Wednesday, June 28, 2017

Debbie, have you seen JUAN PABLO AND THE BUTTERFLIES by JJ Flowers?

Eds. note: August 10, 2017--see excerpts of Beverly Slapin's review


Today, a reader asked me about Juan Pablo and the Butterflies, by JJ Flowers. Out this year (2017) from Simon and Schuster, today's question rings a bell. I think someone asked about it before. Anyway--here's the description:

After facing a vicious drug cartel in Mexico’s Monarch Butterfly sanctuary, Juan Pablo and his best friend Rocio risk everything and try to escape the cartel’s henchmen—determined to pursue them at all costs—by following the butterflies’ migration all the way to California.

I did a quick look-inside and see three passages with the word "Indian" in them. Here is the first one:

The text is this: "Following his abuela's suggestion, he and Rocio had built an Indian tepee in the forest just beyond the meadow." This tepee is a secret. There, Juan Pablo and Rocio play imaginary games... like Indians. Rocio plays "the chief" and Juan Pablo plays "the brave. Like many of you, I'm wondering if kids in Mexico play Indian in the way that kids in the US do.

In the second passage, Juan Pablo and Rocio are on "an old Indian path." He thinks that Indians lived there after the Aztecs and before the Spaniards. I wonder who he's thinking the "Indians" were, exactly? There's a lot of Native nations in California... still there... not gone...

There's one more passage... about an "old Indian" prediction about spider webs.

If I get a copy of the book, I'll be back with a review. If you've got it and want to say a bit about it, please submit a comment.


  1. A lot of Mexican people I know look at Indians in Mexico as though they're illiterate country folk and make lots of jokes. There is a novella that airs in the U.S. on one of the more prominent stations with "Indians" as very dark people who speak Spanish poorly or with a lower class accent. This is in the present. My dark skinned Mexican friends say they have zero interest in finding out about their ancient indigenous roots because they say it's not who they are. In fact, some feel a stronger connection to white Spaniards than indigineous pre Columbian Mexico. They often feel like Indians in the U.S. are phony for not living an "authentic" lifestyle and for not speaking indigenous languages daily. They understand that there was forced assimilation but think it's not a big deal because it's what Mexico and the Spaniards did too and that Mexico still does it which for some is viewed positively. Lots of restaurants and taquerias in my community use "Indio" in their name. Lots of my friends use the word "Indio" as an insult for dark skinned Mexicans and for Mexicans with bad grammar. My community in Chicago is listed as over 80% Latino/Hispanic in the census so this is an issue that comes up very often. I find it strange because I see indigenous faces but people who mock Indians and are more proud of their colonial heritage, and in fact, are excited to visit Spain. One friend even said they don't want "Indio" looking children which was of concern due to his fiancé's darker skin tone. People don't discuss very often how working class Latinos look at race in general, themselves, and their ancestry. Another friend took the ancestry test and is 70% Native American and was initially embarrassed and then said they don't feel any way about it. They said they were disappointed by the results.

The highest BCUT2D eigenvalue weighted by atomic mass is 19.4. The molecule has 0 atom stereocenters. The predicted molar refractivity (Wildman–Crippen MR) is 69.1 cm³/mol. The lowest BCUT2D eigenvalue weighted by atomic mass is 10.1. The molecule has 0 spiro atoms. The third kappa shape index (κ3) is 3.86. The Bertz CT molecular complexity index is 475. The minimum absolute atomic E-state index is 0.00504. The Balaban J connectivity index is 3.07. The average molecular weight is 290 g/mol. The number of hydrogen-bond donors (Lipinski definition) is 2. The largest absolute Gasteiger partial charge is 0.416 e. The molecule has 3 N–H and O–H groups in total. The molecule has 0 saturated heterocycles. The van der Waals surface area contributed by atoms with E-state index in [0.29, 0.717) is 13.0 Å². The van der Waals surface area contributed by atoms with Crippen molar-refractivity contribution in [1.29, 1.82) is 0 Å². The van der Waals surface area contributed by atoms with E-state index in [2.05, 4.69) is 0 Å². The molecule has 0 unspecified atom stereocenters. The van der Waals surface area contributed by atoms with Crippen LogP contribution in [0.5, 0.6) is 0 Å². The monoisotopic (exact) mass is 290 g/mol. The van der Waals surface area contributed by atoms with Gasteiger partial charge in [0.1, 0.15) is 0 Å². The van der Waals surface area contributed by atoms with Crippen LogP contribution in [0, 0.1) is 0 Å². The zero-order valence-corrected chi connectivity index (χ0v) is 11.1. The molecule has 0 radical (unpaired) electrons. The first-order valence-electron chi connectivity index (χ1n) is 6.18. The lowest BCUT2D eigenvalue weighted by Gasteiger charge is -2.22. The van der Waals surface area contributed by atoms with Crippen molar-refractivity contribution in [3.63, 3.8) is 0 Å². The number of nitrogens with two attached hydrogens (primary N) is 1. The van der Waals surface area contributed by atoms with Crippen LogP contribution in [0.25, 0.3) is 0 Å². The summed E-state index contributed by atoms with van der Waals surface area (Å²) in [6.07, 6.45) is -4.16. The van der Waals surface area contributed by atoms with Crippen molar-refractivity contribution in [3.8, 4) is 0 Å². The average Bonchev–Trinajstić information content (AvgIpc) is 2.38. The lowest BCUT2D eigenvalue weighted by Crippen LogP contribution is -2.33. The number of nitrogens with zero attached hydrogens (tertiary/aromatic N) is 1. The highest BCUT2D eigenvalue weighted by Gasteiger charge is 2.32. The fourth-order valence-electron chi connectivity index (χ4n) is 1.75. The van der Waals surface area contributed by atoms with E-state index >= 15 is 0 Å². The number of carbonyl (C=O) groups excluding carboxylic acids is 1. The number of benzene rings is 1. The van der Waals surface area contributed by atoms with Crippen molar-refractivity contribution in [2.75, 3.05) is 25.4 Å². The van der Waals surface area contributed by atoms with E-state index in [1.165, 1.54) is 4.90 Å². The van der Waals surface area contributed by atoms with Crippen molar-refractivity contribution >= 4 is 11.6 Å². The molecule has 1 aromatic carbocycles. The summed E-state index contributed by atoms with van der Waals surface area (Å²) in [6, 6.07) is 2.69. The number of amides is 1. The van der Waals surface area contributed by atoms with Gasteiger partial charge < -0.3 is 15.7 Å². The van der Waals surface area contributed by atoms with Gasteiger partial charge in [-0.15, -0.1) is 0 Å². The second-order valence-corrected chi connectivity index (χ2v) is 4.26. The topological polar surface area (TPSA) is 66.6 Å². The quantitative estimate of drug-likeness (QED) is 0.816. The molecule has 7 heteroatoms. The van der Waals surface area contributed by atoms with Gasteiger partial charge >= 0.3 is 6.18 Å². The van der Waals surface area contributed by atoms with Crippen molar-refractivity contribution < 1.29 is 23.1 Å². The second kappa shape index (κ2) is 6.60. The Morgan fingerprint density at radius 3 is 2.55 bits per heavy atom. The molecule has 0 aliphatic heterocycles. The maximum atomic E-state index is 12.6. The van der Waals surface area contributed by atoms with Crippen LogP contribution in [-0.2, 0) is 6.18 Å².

2. I read Chapter 1 online, and am waiting to receive the book and write a full review. In the meantime, These notes are broken up into several comments, and I hope they're helpful. (


    The story’s located in Mexico, and all the characters are Mexican. It’s written in English, so the implication is that everyone speaks Spanish. No one code-switches in the way that bilingual people do. Yet, Flowers inserts some Spanish words(such as “sí, sí” instead of “yes” or “loco” instead of “crazy”), or translates a Spanish word into English (such as “finito, done”), or has Abuela telling Juan Pablo: “This is your journey, your transformación.”

    While it’s appropriate to use Spanish for honorifics, such as “abuela,” or “curandera,” or names of words that might be lost in translation, the only term in English for Juan Pablo’s abuela is not “grandma,” but “old lady” and “old woman,” both of which are derogatory.


    Juan Pablo’s abuela is the local curandera. She’s an Indian woman and a practitioner of traditional medicine, something that requires training that may have begun when she was very young. (Flowers doesn’t mention any of this.)

    “His abuela was both a real doctor and the local curandera. The old ways had been passed down to her and after absorbing this ancient wisdom, she had gone on to attend Mexico City’s medical school. She had wanted to make sure she knew every aspect of healing.”

    Abuela appears to have shamanistic powers as well. She’s an all-in-one spiritual phenom, singularly embodying not only a whole culture’s metaphysics, but also bits of of other cultures—a mishmash of mythology and mysticism that Flowers invented.

    “Still, it was the old woman’s shamanic powers that were a good deal more popular than her famous doctoring skill. Nothing made his abuela happier than taking away people’s aches and pains, their troubles and struggles. She took away the pain of childbirth as well as the opposite, the struggle of transitioning. She cured little Jose’s poor hearing, but also his mother’s gambling problem, Ms. Sanchez’s strange rash, but also her husband’s infidelity, Mr. Hernandez’s high blood pressure, but also his depression. Occasionally she worked miracles, curing dementia, diabetes, and even many different cancers. People sought her out from hundreds of miles away.”